This year has provided several great discoveries of feathered dinosaurs. Shown to the right is Yutyrannus huali. There's an ongoing debate on its identity; some say it is a tyrannosauroid while others retaliate with the possibility of it being a carnosaur. Whether it be T. rex's granddaddy or some Chinese flesh-grazer, it weighs in at 3000lbs and is nearly 30ft long, making it the biggest dinosaur with known evidence of feathers. It proves that size doesn't necessarily correlate with the presence of feathers, being an Allosaurus-sized dinosaur. Next up on the chopping block is Sciurumimus albersdoerferi, an adorable little puffball with an almost impossible to remember specific name. Known from a juvenile originally called "Xaveropterus", Sciurumimus gave us a plot twist when it turned out not to be another compsognathid or even a coelurosaur, but actually a megalosauroid, showing that feathers weren't restricted to coelurosaurian theropods. Finally, the last outstanding feathered discovery was discovered in North America AND it was a known genus...
Ornithomimus, portrayed at the left, has long been thought to have feathers, as well as its comrades. Only now do we have proof. A new study described this year showed that several fossils of different ages had plumaceous feathers, and that only the adults had wings, perhaps for display.
South America has been a treasure trove for unusual species in the past. The largest known dinosaur Puertasaurus reuili was discovered there, as well as many other sauropod giants such as Argentinosaurus huinculensis, Futalognkosaurus dukei and"Antarctosaurus" giganteus. Theropod giants weren't excluded either, including massive carcharodontosaurs like Giganotosaurus carolinii, Mapusaurus roseae, and Tyrannotitan chubutensis, as well as the industrial-sized abelisaur Ekrixinatosaurus novasi. However, not much seems to have been uncovered in the way of non-dinosaurian giants. Sure, we know giant crocodiles, phorusrhacids, and mammals ruled the land after the non-avian dinosaurs died out, but what about during their reign? The new Aerotitan sudamericanus clears some way for (somewhat) terrestrial giants. An azhdarchid, this new pterosaur had a wingspan of at least five meters, comparable to the more aerial sea-feeding pterosaurs found in Brazil. Now you can jsut picture it invading a titanosaur's nest site, swallowing eggs and snapping up juveniles.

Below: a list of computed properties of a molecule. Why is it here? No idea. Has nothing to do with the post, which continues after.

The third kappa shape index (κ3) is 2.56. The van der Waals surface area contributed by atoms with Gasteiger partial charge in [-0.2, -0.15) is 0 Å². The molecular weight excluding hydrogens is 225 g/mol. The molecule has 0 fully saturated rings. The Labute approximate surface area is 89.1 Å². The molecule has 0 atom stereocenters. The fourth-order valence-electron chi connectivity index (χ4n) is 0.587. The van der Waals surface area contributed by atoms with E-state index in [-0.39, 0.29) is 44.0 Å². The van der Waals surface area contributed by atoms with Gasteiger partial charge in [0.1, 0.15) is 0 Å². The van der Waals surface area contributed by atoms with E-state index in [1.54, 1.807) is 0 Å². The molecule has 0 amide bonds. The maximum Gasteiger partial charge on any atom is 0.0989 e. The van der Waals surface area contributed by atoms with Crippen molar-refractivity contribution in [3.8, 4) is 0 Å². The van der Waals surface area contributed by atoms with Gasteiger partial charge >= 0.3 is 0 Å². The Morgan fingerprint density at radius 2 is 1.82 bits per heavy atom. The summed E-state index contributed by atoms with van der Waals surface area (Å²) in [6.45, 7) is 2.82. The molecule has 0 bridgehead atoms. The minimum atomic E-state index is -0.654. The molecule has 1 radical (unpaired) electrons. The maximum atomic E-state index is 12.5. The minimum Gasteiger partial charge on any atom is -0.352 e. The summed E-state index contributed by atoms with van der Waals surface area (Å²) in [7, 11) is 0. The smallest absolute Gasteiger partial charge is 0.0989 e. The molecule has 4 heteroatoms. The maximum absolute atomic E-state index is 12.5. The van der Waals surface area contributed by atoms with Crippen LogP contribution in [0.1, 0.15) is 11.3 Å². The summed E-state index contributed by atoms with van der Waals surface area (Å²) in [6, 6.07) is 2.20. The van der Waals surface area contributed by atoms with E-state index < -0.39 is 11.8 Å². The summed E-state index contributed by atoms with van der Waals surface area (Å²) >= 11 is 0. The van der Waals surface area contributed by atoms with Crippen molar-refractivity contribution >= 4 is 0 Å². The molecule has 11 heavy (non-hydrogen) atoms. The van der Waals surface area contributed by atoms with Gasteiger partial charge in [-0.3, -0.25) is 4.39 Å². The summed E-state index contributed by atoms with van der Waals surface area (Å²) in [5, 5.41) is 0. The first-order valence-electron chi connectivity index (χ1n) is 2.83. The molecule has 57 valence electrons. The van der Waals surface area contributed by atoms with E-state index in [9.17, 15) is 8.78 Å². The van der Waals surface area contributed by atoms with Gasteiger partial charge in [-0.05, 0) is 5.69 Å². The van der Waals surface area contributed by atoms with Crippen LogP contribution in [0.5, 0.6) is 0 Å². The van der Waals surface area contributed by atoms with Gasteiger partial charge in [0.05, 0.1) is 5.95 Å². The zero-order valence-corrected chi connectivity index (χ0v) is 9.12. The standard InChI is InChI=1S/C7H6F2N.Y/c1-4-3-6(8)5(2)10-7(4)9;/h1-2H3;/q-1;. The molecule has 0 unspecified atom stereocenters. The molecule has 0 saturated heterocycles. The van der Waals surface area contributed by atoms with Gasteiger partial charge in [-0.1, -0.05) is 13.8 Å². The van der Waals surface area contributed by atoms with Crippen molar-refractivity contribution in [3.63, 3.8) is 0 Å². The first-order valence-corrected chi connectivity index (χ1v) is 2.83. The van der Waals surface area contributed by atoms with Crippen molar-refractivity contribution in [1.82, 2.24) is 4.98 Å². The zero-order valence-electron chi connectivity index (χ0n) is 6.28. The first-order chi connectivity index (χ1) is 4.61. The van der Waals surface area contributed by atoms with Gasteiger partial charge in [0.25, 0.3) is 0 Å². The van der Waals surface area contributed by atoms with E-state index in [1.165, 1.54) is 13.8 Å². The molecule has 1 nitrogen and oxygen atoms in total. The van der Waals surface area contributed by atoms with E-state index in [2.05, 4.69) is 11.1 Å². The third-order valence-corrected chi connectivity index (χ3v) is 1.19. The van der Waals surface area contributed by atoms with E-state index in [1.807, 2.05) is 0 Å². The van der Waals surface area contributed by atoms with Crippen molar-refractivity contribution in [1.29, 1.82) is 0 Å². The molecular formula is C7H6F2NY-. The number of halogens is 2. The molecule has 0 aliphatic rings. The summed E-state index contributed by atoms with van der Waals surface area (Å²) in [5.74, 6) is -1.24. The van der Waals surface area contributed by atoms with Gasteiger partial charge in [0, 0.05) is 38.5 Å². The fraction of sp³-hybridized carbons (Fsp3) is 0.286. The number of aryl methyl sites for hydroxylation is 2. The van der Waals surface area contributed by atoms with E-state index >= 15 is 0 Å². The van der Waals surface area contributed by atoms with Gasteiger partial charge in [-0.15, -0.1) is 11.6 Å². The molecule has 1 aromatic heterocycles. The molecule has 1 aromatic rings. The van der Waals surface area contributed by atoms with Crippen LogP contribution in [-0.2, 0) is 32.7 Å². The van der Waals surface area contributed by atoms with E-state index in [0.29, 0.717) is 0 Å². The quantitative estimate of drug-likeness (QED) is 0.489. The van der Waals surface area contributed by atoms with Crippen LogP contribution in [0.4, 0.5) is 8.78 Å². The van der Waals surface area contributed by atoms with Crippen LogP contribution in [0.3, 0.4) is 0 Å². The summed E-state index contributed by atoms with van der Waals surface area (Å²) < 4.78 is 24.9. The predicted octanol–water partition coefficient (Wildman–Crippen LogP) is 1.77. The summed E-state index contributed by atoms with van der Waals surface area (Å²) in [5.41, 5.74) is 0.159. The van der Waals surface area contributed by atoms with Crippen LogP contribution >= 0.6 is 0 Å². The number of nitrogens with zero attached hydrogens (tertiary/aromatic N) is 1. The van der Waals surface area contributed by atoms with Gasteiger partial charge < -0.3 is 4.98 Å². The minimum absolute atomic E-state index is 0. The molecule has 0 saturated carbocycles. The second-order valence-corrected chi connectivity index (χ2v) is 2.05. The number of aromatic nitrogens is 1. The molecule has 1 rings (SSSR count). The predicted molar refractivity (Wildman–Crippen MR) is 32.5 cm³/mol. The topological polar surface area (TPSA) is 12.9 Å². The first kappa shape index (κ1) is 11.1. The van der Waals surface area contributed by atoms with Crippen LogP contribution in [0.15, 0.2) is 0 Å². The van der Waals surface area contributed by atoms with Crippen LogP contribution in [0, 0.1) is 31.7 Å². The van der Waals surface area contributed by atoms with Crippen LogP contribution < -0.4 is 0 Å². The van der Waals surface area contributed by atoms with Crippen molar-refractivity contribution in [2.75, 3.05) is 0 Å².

Another European native has also shocked us this year, but not by size, appearance, or biological weaponry (such as the disproven venomous Sinornithosaurus), but by its choice of habitat. The recently discovered mosasaur Pannoniasaurus inexpectatus is aptly named because nobody expected it to live in not saltwater, but freshwater. While other mosasaurs, such as Goronyosaurus, could have inhabited brackish water and one specimen of Plioplatecarpus (if I recall correctly) seems to have stranded into freshwater, Pannoniasaurus is the only one currently known to have lived its entire life in rivers and lakes. Some have suggested it as a sort of reptilian river dolphin, but I picture it more as a crocodile. And speaking of crocodiles...
Also joining the trend of large African crocodilians is Aegisuchus witmeri, the so-called "shieldcroc" shown to the above right. So far, no one has really come to a conclusion with estimates from the skull size sporadically ranging from a total length of 30-70ft. Though it appears similar to the aforementioned stomatosuchids, it is actually a member of the small family Aegyptosuchidae. No matter what estimate you go by, this was clearly a huge crocodile, possibly one of the largest in history.
There are many, many, many more new discoveries we could cover, but I think it's fitting to draw it to an end here. Happy New Year! Credits for artwork below.
Yutyrannus - ©DeviantART user pilsator
Ornithomimus - © Julius Csotonyi
Carbonemys - © Liz Bradford
Pliosaurus - © Raul Martin
Aegisuchus - © Henry Tsai
Sinocalliopteryx - © Julio Lacerda